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A nation must think before it acts.
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Mac Owens is Editor of Orbis: FPRI’s Journal of World Affairs, and Senior Fellow in our Program on National Security. Orbis is published for the Foreign Policy Research Institute by Elsevier. For subscription or other information, visit the Elsevier website. FPRI members at the $150 level or above receive a complimentary subscription (for individuals, not institutions). For membership information, please click here. To view this issue online, please click here.
Orbis is honored to publish a special issue devoted to the idea of “conservative internationalism,” the name given to a particular understanding of US foreign policy by Henry Nau of George Washington University. The articles featured here are the product of a one-day colloquium organized by Charles Lademan at the Clements Center for National Security at the University of Texas Austin in May of 2017.
Charles Lademan provides an overview of the topic and the papers. He shows “conservative internationalist” principles are distinct from those associated with “liberal internationalism”, emerged in US foreign policy over the past century.
Professor Nau lays out the fundamentals of conservative internationalism, stressing how it differs from the dominant academic paradigms of realism and liberal internationalism. The subsequent papers look at particular instances of conservative internationalism. First, Kori Schake, no stranger to the pages of Orbis, looks at the administration of Grover Cleveland, whom, she argues, meets the criteria for conservative internationalism set out by Henry Nau more assiduously than do some of the Republican Presidents that Nau examines.
William Inboden addresses Ronald Reagan’s prominence in the pantheon of the American presidency and notes that among Republicans and conservatives, has attained a particularly mythic status as an exemplar of conservative internationalism. Next, Joshua R. Itzkowitz Shifrinson: explores George H.W. Bush’s foreign policy for what it can tell us about the successes and weakness of conservative internationalism as a world view and as an analytic construct for scholars of international relations
Hal Brands and Peter Feaver argue that despite harsh contemporary appraisals of the foreign policy of George W. Bush, he will benefit from a at least a moderate revisionism as scholars take a more dispassionate look at his achievements in global affairs and the difficult circumstances under which his administration labored.
Ionut Popescu outlines the principles of a new conservative internationalism for the Trump era, and discusses how well the administration’s actions and words fit this paradigm. He contends that a year into the Trump presidency, there are signs that his administration is indeed attempting to adjust slightly rather than replace the traditional principles of conservative Republican foreign policy.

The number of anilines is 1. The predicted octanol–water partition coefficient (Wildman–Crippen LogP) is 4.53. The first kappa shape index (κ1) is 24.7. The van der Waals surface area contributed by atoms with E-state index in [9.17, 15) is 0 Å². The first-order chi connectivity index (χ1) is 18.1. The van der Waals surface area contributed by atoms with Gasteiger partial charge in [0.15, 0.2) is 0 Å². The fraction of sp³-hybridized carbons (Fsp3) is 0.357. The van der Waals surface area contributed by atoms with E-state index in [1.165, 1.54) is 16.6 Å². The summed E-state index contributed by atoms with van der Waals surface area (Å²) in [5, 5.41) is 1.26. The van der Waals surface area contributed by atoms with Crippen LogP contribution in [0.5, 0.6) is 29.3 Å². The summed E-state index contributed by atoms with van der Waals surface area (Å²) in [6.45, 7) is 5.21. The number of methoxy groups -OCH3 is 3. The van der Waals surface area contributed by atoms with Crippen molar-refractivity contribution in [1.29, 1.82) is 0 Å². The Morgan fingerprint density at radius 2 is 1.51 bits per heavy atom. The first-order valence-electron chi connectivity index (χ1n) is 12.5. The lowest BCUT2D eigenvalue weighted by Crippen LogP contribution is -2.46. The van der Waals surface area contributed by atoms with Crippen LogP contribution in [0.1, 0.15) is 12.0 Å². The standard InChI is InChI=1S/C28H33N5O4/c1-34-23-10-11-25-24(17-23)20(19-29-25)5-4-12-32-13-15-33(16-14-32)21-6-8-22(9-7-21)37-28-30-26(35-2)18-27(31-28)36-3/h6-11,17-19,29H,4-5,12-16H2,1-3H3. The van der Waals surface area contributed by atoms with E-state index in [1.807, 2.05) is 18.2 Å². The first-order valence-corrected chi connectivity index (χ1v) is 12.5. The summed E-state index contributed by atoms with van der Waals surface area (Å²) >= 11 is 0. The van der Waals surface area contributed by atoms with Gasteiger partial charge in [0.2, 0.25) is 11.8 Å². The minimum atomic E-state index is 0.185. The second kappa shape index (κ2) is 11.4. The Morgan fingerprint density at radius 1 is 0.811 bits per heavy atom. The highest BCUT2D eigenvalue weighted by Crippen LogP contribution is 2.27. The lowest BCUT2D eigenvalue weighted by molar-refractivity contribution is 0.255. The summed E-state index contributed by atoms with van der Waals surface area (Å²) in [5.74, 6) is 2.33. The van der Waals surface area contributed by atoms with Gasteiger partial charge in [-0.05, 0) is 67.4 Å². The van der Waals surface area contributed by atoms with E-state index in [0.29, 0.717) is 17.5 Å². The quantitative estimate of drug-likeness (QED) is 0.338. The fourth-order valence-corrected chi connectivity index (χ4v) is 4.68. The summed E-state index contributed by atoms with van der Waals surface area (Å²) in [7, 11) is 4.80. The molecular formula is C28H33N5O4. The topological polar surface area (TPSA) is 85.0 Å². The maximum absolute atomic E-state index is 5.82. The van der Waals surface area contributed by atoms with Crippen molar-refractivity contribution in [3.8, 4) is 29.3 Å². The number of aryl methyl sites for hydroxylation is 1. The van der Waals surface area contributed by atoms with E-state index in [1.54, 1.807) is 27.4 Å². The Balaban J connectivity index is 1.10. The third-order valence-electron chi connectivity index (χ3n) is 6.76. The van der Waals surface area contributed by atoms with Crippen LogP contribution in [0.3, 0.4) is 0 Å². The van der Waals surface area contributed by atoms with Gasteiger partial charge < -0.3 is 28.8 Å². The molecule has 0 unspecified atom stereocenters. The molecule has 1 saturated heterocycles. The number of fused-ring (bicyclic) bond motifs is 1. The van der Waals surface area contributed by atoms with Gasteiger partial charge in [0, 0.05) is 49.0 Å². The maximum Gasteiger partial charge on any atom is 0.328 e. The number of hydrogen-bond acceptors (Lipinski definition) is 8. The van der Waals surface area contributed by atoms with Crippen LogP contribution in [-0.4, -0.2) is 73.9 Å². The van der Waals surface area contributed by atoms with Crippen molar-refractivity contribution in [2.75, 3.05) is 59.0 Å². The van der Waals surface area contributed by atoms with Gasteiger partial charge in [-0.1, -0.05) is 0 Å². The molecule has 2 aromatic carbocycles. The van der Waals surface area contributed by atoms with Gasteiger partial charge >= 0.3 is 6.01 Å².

Paul D. Miller closes out this section by taking issue with Professor Popescu, contending that the Trump administration has not so far embraced conservative internationalism, but that the approach is likely to endure as America’s preferred approach to the world long past the Trump administration. The mix of American idealism and American strength is too potent for policymakers to ignore
Although not part of the University of Texas colloquium on conservative internationalism, the article by FPRI Fox Fellow, Adam Garfinkle, complements those articles, arguing that U.S. foreign policy thinking is based ultimately on the particular historical experience and cultural legacy of the American founding, at the very base of which is the preeminence of Anglo-Protestantism. Garfinkle contends that the religious heritage of the United States, a sixteenth century blend of a theological reformation and the rise of modernity in the Enlightenment, has endowed American politics with a predisposition for egalitarian, anti-hierarchical, and contractual forms, which applies as well to foreign affairs. He offers six examples from the post-World War II period to illustrate his case.
Finally, James Golby and Mara Karlin examine the origins and meaning—such as it is—of the recent construct called “Best Military Advice.” The authors contend that “best military advice” is a problematic construct for both the military and civilians alike. As “best military advice” infuses the U.S. military, it will increasingly become normalized and held up as desirable, particularly among a younger generation. Short of serious near-term steps to neutralize this construct, its deleterious influence will swell.
This issue of Orbis concludes with two review essays, the first examining US foreign policy in Asia and the second looking at how “exporting security” helps both the United States and the recipients of US security assistance.